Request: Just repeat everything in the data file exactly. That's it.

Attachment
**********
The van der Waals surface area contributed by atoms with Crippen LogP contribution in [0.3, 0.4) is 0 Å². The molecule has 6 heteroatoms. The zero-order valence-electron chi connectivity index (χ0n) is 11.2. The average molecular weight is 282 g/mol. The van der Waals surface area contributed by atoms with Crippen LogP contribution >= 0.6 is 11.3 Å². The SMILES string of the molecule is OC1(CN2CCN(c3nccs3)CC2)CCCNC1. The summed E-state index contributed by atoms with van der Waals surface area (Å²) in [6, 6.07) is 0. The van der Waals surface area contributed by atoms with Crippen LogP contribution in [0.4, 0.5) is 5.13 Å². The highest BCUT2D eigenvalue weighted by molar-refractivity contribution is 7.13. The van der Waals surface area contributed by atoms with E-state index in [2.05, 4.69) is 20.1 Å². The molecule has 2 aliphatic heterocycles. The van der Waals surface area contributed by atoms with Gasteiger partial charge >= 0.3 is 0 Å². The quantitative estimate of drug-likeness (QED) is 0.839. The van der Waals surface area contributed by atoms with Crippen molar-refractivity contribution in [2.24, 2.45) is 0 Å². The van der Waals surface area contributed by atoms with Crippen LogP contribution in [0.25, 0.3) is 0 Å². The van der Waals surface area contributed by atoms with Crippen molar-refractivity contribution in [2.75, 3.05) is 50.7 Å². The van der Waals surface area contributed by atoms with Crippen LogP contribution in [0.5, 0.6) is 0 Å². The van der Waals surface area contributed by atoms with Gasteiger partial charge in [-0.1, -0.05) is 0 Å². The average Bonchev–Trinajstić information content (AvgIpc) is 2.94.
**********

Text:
The van der Waals surface area contributed by atoms with Crippen LogP contribution in [0.3, 0.4) is 0 Å². The molecule has 6 heteroatoms. The zero-order valence-electron chi connectivity index (χ0n) is 11.2. The average molecular weight is 282 g/mol. The van der Waals surface area contributed by atoms with Crippen LogP contribution >= 0.6 is 11.3 Å². The SMILES string of the molecule is OC1(CN2CCN(c3nccs3)CC2)CCCNC1. The summed E-state index contributed by atoms with van der Waals surface area (Å²) in [6, 6.07) is 0. The van der Waals surface area contributed by atoms with Crippen LogP contribution in [0.4, 0.5) is 5.13 Å². The highest BCUT2D eigenvalue weighted by molar-refractivity contribution is 7.13. The van der Waals surface area contributed by atoms with E-state index in [2.05, 4.69) is 20.1 Å². The molecule has 2 aliphatic heterocycles. The van der Waals surface area contributed by atoms with Gasteiger partial charge >= 0.3 is 0 Å². The quantitative estimate of drug-likeness (QED) is 0.839. The van der Waals surface area contributed by atoms with Crippen molar-refractivity contribution in [2.24, 2.45) is 0 Å². The van der Waals surface area contributed by atoms with Crippen LogP contribution in [0.25, 0.3) is 0 Å². The van der Waals surface area contributed by atoms with Crippen molar-refractivity contribution in [2.75, 3.05) is 50.7 Å². The van der Waals surface area contributed by atoms with Crippen LogP contribution in [0.5, 0.6) is 0 Å². The van der Waals surface area contributed by atoms with Gasteiger partial charge in [-0.1, -0.05) is 0 Å². The average Bonchev–Trinajstić information content (AvgIpc) is 2.94.